Republican Gov. Brian Kemp will spotlight his record and his agenda when he’s sworn in Thursday for a second four-year term as governor of the swing state of Georgia.
Kemp, who defeated a Donald Trump-backed challenger in last spring’s GOP gubernatorial primary before comfortably topping Democratic star and voting reform activist Stacey Abrams in November’s general election, will give his inaugural address at Georgia State University’s convocation center, just a couple of blocks from the state Capitol in downtown Atlanta.
The governor’s advisers say Kemp’s inaugural address will focus on his record of economic success in his first term and cast a vision for his second-term priorities, which they say include “inflation relief, helping students overcome learning loss and continuing to bolster economic growth in rural, suburban and urban areas throughout the state.”
While steering Georgia is priority No. 1 for the governor, Kemp is also looking to have an impact outside the Peach State. Kemp, a former state senator who later won election as secretary of state before winning the governorship in 2018, raised eyebrows last year by forming a federal political action committee.
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“We just want to have an impact federally if we can to be helpful for good Republicans that are running for office,” Kemp said in an interview with Fox News Digital last month. “We built something pretty special here in the state with the ground game that we haven’t had in our state. And we want to be helpful in the future, and this gives us an avenue to do that for federal candidates.”
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The new PAC could also be used to lay the groundwork for a possible Senate run in 2026, when the term-limited Kemp’s eight years as governor come to a conclusion. First-term Democratic Sen. Jon Ossoff of Georgia will be up for re-election in 2026.
Asked about a potential Senate run in 2026, Kemp said, “I’m concerned with getting our state budget put together, getting ready for a legislative session.” But, he added, “I haven’t ruled in or out anything.”
Ralph Reed, the founder of the evangelical Christian political group Faith and Freedom Coalition and a past chair of the Georgia GOP, told Fox News: “I’ve worked every statewide race in Georgia for over 40 years, and Brian Kemp is one of the most formidable and effective politicians and elected officials I’ve ever seen in my career.”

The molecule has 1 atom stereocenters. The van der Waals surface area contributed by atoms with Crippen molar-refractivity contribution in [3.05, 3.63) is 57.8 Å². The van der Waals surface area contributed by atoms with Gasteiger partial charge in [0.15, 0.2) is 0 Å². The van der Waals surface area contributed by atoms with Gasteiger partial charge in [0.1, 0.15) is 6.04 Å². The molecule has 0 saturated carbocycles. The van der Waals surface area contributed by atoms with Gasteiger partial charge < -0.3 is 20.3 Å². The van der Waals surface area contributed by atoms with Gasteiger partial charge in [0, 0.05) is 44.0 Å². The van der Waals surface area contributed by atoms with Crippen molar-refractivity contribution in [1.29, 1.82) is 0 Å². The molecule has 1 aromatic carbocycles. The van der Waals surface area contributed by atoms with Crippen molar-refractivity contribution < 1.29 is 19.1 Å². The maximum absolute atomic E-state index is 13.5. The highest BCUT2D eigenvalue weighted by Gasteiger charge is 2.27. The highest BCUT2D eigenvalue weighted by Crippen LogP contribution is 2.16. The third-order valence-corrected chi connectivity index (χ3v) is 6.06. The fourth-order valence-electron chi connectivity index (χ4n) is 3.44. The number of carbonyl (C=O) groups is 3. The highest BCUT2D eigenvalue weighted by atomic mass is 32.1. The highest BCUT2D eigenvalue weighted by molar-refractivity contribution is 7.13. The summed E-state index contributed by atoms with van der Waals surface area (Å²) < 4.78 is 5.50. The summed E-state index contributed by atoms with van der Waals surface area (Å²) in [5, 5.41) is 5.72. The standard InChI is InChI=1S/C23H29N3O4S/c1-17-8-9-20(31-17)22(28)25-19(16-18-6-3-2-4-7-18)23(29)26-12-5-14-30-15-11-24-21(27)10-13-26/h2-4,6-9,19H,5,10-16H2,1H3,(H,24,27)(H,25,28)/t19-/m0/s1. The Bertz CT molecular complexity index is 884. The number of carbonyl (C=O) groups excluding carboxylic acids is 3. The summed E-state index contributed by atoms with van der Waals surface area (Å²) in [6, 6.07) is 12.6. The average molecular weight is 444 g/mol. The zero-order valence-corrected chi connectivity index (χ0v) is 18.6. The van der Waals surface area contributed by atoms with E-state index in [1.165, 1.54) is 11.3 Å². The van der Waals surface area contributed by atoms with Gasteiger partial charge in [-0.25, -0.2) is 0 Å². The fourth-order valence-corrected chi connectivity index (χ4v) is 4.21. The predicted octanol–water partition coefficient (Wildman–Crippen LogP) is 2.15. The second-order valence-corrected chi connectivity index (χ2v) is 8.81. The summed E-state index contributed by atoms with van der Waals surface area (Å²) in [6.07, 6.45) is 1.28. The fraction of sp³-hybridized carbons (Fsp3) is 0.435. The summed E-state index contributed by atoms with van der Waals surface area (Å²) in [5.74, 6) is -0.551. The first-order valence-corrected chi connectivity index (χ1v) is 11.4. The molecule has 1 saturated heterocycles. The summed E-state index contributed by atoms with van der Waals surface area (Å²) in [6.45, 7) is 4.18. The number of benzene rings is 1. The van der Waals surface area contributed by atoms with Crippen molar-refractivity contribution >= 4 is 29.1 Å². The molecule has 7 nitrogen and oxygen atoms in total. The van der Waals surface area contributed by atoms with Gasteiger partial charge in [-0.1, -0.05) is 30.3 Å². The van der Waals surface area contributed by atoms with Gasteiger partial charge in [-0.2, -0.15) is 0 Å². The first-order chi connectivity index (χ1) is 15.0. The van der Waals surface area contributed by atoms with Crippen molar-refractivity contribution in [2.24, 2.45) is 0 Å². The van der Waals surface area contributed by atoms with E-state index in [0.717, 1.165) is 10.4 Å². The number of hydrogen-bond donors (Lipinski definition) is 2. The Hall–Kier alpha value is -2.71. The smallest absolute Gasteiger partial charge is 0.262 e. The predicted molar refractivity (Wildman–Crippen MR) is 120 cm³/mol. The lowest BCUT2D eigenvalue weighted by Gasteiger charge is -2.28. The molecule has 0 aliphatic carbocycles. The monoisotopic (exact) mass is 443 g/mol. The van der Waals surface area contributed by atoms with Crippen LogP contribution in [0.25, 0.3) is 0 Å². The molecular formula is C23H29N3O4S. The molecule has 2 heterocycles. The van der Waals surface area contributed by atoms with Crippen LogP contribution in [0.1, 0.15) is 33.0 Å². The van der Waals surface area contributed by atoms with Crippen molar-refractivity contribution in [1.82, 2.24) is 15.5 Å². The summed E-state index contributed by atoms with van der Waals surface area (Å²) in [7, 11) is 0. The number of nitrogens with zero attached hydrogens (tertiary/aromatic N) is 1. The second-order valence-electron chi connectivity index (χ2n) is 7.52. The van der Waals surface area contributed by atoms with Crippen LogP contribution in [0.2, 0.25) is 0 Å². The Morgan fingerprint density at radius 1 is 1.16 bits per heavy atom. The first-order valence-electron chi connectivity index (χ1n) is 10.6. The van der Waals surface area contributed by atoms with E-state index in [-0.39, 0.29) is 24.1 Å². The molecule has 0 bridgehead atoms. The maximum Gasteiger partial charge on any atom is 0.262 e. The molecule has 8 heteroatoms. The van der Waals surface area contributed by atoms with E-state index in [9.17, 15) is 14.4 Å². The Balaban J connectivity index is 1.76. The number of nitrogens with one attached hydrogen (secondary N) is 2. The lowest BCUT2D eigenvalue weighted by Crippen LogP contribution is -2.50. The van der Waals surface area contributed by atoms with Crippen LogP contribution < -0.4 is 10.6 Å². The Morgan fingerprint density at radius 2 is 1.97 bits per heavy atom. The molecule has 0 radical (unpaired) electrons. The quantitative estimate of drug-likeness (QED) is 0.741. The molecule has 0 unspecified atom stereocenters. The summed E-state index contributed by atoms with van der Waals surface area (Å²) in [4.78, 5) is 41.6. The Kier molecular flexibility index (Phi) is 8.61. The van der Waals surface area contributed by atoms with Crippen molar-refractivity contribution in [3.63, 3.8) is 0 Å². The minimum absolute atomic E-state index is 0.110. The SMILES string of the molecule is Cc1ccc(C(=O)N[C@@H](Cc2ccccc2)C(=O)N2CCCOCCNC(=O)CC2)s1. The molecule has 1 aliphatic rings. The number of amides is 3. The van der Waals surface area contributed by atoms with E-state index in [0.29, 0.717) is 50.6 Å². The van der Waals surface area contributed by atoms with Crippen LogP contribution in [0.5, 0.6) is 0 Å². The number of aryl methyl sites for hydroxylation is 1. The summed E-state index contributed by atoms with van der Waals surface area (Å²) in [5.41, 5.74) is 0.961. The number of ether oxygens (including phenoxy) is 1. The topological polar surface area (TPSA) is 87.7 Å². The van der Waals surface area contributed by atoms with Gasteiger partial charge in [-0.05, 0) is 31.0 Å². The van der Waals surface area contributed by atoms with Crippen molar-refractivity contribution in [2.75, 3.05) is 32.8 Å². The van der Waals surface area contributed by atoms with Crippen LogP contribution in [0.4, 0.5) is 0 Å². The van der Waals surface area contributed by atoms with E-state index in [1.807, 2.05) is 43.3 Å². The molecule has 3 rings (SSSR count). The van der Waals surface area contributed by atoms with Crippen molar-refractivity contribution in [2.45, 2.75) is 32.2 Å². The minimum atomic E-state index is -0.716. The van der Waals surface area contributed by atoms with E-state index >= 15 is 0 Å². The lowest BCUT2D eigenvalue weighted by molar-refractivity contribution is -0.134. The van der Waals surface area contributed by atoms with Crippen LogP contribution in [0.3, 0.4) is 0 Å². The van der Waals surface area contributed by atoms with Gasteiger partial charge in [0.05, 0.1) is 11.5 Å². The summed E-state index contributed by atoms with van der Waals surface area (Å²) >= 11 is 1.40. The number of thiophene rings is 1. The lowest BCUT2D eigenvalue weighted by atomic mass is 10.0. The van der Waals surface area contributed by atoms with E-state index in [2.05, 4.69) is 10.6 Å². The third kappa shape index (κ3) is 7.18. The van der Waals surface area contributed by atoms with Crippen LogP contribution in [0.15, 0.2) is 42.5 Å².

Reed, who was state party chair when Kemp first won election to the state Senate two decades ago, pointed to Kemp’s growing stature nationally.
“I think he’s a major player in the party, and he’s going to have a voice and I think it will be a valuable one,” Reed predicted.
Veteran Republican strategist Jesse Hunt, pointing to what he said is the governor’s track record of “methodically taking on the big issues rather than just talking about them,” argued that “the Brian Kemp model is one that, moving forward, more Republicans need to try to replicate.”
“There’s a certain segment of politician that believes that merely fighting about it on social media or cable news is sufficient in our voters’ minds,” Hunt said. “The reason you saw such an impressive performance by Brian Kemp in the primary and in the general election is because he actually got things done,” which Hunt said was attractive to independent and apolitical voters.
But Hunt, a former top communications official at the Republican Governors Association and the GOP’s House and Senate campaign committees, emphasized that Kemp also “championed issues that are near and dear to conservative hearts.”
Kemp’s PAC could also allow the governor to play a role in the burgeoning GOP presidential nomination race. Two months ago, former President Trump launched this third campaign for the White House.
Four years ago, with the support of Trump, Kemp narrowly defeated Abrams to win the governorship. But Kemp earned Trump’s ire starting in late 2020, after the governor certified President Biden’s narrow victory in Georgia in the presidential election following multiple recounts of the vote.
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Trump, who had unsuccessfully urged the governor and other top Republican officials in the state to overturn the results, returned to Georgia twice to campaign against Kemp. But in last May’s GOP primary, the governor crushed former Sen. David Perdue, who Trump had backed in hopes of ousting Kemp.
After noting that his focus is far from the 2024 presidential race, Kemp added there’s “going to be a lot of great Republicans running for higher office all around the country, I think, in 2024 — a lot of people I know. And I think they’ll have certainly a lot to bring to that table. We’ll just have to see, you know, which ones that ends up being.”